Athletics Director Gary Barta talks end-zone renovations and more

The Iowa athletics director spoke with the media on July 24, answering questions pertaining to the north end-zone project, scheduling, and alcohol sales at Kinnick.


The Daily Iowan; Photo by Ben Al

Iowa Athletic Director Gary Barta speaks with a photographer before kickoff of the New Era Pinstripe Bowl at Yankee Stadium in New York on Wednesday, Dec. 27. (Ben Allan Smith/The Daily Iowan)

Hawkeye football is slightly more than a month away from its season-opener against Northern Illinois (Sept. 1), and while Hawkeye fans are itching to see the Black and Gold kick things off, the anticipation of the north end-zone renovation runs nearly as strong.

Iowa Athletics Director Gary Barta was in Chicago along with head coach Kirk Ferentz, quarterback Nate Stanley, and defensive linemen Parker Hesse and Matt Nelson for the Big Ten’s annual media days, and he was pleased with the renovation.

The new north end zone will give Hawkeye fans more leg room, more seating room, more restrooms, and more concessions ​— all things Barta said would enhance the fans’ experience.

What he wants from fans, however, is patience.

“So, it’s going to be a great experience, but in Year 1, patience is going to be the virtue, because restrooms and concession stands will be temporary,” he said.

He added that the club seating is “virtually sold out” and the Ironman boxes are “long sold out.”

On top of the comfort for fans, Barta and the rest of his team also wanted the new fan experience to make the stadium atmosphere more electric.

In Chicago, Penn State head coach James Franklin touched on his team’s last-second victory over the Hawkeyes in Kinnick last season. Franklin said the Nittany Lions were fortunate to escape with a last-second victory.

“For me, being able to go experience Iowa for the first time last year in person, that’s a tough place to play,” Franklin said.

When the north end-zone renovations are finished, Barta believes that the current wild atmosphere’s intensity will only rise.

“One of the reasons it’s one of the toughest places to play is because our fans are so passionate, so loyal, so loud,” he said. “But they’re also right on top of the field … [the new seats] are closer, higher. I think it’s going to add to an already historic experience.”

Prior to the renovation, Kinnick’s capacity was 70,585 fans. The new-look stadium will hold somewhere in the 69,000 range.

“Starting out, there was some sense to stay at [70,000] just because it’s a nice round number. I think from a round-number standpoint, we can still say 70, but it dips slightly below,” Barta said. “I think a couple of things. One, at the end of the day, it was more important that the fan experience was improved. So, having to go down a little bit was worth the exchange for the fan experience. No. 2, we’ll still be able to remain in the top 25 in attendance in the country. That was important to me.”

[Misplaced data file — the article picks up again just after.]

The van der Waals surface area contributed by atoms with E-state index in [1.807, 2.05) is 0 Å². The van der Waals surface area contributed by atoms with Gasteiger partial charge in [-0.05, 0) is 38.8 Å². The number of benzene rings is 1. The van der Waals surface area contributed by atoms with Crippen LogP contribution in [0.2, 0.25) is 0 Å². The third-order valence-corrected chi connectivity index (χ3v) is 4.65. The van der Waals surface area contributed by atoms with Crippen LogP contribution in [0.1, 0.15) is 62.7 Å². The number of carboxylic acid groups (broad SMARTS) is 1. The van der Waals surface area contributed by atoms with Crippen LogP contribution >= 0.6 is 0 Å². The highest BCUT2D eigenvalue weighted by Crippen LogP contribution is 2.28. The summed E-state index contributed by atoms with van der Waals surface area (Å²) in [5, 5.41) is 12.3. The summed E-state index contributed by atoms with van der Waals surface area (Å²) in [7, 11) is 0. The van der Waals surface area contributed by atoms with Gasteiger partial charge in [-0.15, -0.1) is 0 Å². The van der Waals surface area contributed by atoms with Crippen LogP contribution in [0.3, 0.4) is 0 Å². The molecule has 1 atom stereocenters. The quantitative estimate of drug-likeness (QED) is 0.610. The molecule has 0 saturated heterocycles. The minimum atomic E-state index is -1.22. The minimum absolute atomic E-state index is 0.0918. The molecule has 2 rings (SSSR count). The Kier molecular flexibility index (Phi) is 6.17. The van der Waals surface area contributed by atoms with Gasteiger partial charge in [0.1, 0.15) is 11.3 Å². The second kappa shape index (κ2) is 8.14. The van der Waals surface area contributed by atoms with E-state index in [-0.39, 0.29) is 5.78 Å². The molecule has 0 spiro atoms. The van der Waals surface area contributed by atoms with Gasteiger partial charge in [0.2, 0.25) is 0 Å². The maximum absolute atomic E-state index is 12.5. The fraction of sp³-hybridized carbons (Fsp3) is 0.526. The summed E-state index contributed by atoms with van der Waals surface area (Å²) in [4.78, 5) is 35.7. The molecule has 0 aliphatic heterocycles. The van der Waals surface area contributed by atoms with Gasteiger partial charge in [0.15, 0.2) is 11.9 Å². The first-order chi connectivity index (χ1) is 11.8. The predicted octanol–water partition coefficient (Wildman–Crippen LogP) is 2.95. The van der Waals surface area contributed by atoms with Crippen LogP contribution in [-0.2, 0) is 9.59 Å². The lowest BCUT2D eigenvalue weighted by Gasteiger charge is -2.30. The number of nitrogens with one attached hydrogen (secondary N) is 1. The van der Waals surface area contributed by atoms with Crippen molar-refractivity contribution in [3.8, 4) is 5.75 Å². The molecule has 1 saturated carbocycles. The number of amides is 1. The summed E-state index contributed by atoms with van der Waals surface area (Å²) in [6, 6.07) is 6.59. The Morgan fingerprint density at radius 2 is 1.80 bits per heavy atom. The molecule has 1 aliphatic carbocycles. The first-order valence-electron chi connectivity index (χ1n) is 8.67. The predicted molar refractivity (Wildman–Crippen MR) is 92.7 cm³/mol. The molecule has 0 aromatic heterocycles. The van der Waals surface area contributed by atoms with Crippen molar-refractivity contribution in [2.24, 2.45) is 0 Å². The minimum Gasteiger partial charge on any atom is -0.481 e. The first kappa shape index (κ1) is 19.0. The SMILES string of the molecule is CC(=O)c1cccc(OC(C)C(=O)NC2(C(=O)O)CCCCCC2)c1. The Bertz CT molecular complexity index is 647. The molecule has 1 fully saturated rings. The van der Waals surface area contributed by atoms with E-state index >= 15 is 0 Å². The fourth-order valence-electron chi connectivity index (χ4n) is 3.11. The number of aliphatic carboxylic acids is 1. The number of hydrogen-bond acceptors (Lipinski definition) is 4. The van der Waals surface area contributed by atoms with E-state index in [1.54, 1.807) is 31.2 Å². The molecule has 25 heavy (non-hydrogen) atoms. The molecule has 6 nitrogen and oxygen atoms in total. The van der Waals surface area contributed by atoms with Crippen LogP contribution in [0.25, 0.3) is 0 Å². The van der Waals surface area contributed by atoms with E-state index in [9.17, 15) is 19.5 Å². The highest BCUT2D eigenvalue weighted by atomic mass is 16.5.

Barta said he met with the stadium architects, and they assured him that if need be, there is room for expansion should the program and Athletics Department opt to increase Kinnick’s capacity.

“There’s a logical way to create more seats in the south corners,” he said. “Again, that’s not probably going to be in my tenure, but it is something that is available if we need it.”

Scheduling decisions

Recently, there have been plenty of questions surrounding the balance of the Big Ten. More highly ranked programs lie in wait in the East Division, but Barta remains adamant that the Big Ten is competitive, top to bottom, and he’s a fan of playing teams close by.

“Here’s what selfishly at Iowa, I like: I like playing all of our border schools,” he said. “I like it for our fans; I think it creates more energy an excitement. Selfishly, I like the fact that we have East-West [Divisions].”

Alcohol sales at Kinnick

When asked about the possibility of selling alcohol to the general public at Kinnick, Barta said there isn’t a plan in place that would take effect in the near future.

He did not, however, rule out the premise of doing so down the road.

“It’s something that obviously I watch,” he said. “It’s something that maybe 10 years ago would have been considered off the table completely.

“The environment in and around Kinnick Stadium related to the use of alcohol is better today than it was 10 or 15 years ago. We have fewer arrests. We have fewer issues in the stadium. We’re kicking fewer people out. That’s a starting point. That’s awesome. What happens going forward, if the country continues to see schools adding the sale of alcohol, we won’t be the first. We probably won’t be the last to do it.”

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